Tuesday, April 30, 2013

25 Tips For Writing Great Sex Scenes

25 Tips For Writing Great Sex Scenes

Folks, this is the best post on writing sex scenes I've ever read: 25 Humpalicious Steps for Writing Your First Sex Scene, By Delilah S. Dawson (Author Of Wicked As She Wants).

As you might imagine from the title--"Humpalicious" was a dead give away--this post comes from the incomparable blog of Chuck Wendig.

Here are my favorite bits of advice:


4. Write the scene in one sitting


Just as with sex, it doesn't improve if you stop in the middle to go grocery shopping.


5. Don't self-edit


Don't re-read what you've written, don't look back. Delilah writes:
Do not look back while you’re writing it or think about how wretched it [the scene] is. Of course it’s wretched. It’s the literary equivalent of virgin sex.

6. Keep the same point of view

[W]riting sex is far more fluid ... if you limit yourself to one character’s thoughts, feelings, and sensations. Not only does this help the reader keep track of pronouns and hands, but can you imagine having sex if you had to hear every single thought the other person was having?

7. Read how other writers have written sex scenes


Yesterday I wrote about how to improve one's prose. That exercise would work here. Find a book that contains sexy scenes you think are well done. Pick one of them and copy it out--or at least two pages of it. Then, try to write a few paragraphs in the same voice, using the same setting.

Do this with, say, three of the scenes and then move on to another book.

Conveniently, most romance novels have (at least) three sex scenes. Delilah writes:
Most romance novels have a kissing or make-out scene that surprises both characters early on; one very detailed “first sex” scene somewhere between halfway and three-quarters of the way through; and then at least one other, “Oh, okay, we’re good at this; let’s hump HARDER scene” closer to the end. Your mileage/sexytimes meter may vary. But keep writing until it’s done.
Identify the book's three core 'sexy scenes', write each of them out, then try and match the author's voice.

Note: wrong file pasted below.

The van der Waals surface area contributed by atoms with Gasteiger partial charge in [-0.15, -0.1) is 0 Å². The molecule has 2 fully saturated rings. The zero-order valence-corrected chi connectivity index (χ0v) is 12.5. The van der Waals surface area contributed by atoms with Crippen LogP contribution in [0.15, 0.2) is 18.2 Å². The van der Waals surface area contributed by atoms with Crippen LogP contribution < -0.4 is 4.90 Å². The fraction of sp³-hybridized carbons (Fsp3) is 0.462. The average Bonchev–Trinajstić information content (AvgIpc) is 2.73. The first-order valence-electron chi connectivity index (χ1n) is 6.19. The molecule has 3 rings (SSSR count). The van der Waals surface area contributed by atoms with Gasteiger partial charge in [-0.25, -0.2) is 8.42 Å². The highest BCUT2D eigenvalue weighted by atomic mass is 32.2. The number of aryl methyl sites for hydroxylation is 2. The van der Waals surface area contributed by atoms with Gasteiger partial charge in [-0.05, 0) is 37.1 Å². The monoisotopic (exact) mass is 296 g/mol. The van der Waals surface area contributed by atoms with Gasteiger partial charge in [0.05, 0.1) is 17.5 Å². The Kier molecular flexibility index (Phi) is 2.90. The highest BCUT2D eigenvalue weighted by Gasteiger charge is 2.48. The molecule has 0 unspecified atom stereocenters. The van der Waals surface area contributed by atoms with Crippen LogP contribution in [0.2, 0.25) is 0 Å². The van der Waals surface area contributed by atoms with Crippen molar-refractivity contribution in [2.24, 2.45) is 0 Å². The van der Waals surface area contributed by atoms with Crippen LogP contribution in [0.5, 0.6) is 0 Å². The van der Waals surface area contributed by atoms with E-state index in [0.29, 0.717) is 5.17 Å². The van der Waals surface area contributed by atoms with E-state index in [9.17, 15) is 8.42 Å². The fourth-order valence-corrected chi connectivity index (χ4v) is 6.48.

14. Have a sequel after the sex scene


Jim Butcher has written an excellent post on sequels. Sex scenes are action scenes, so they need to be followed by a sequel. Delilah writes:
Your story needs a lull, an afterglow, a reaction to the sex just as honest as people have in real life. It doesn’t have to be all cupcakes and rainbows—maybe he storms off, maybe she runs for the shower, maybe they tell Muppet jokes while he offers her a Clorox wipe. But what happens immediately following the sex can be just as important as the sex. It may seem like a small thing, but falling asleep in a lover’s arms (or not) for the first time can be a big deal. Especially if he’s the kind of guy who has a hook for a hand.

15. Sex complicates relationships

After sex, the characters will glance away, avoid eye contact, doubt themselves, doubt each other, maybe rethink their involvement. Chances are, one of them feels more secure than the other. At the very least, even if they’re both happy, something in your story must push them apart, or they would just spend three months in bed, humping like rabbits.

19. Get the details right


"Have a clear idea what the characters are wearing before they start to get undressed" and then remove it in a sexy fashion.

So, um, NOT like real life.


21. Make the sex count


Delilah writes:
[Your sex scene] should move the story forward and somehow affect the characters emotionally. Maybe the hero learns to open up, maybe the heroine decides she wants to be more aggressive in her real life, maybe they’re just having what they think is a last fling before a giant orc battle. But it has to mean something, or else it’s just porn.


22. Get a second opinion


You need this. It's next to impossible to be objective about your own work and when it comes to writing good sex its doubly important--triply important--to get objective feedback you can trust. Did they think the scene was sexy?


23. Let it go.


This is true for any story, after you've done your best, after you've edited, given it to beta-readers--whatever your process is--let it go.

Dean Wesley Smith has written a lot about this, especially lately. Do the work send it out, let it go, and turn to the next project.

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By the way, at first I was convinced that Chuck Wendig and Delilah Dawson were one and the same person because their writing styles are similar but then I looked at Delilah's site, did a Google search (or two), and came across this picture of Chuck sitting beside Delilah. Here's the post: a kick in the inspiration bone: Crossroads Writers Conference.

Chuck Wendig & Delilah S. Dawson
Click to enlarge

Other articles you might like:

- 4 Ways To Get An Audience To Love Your Story
- How To Create A Press Kit
- Book Design: What NOT To Do

Photo link: "Dancing With The Storms" by JD Hancock under Creative Commons Attribution 2.0.

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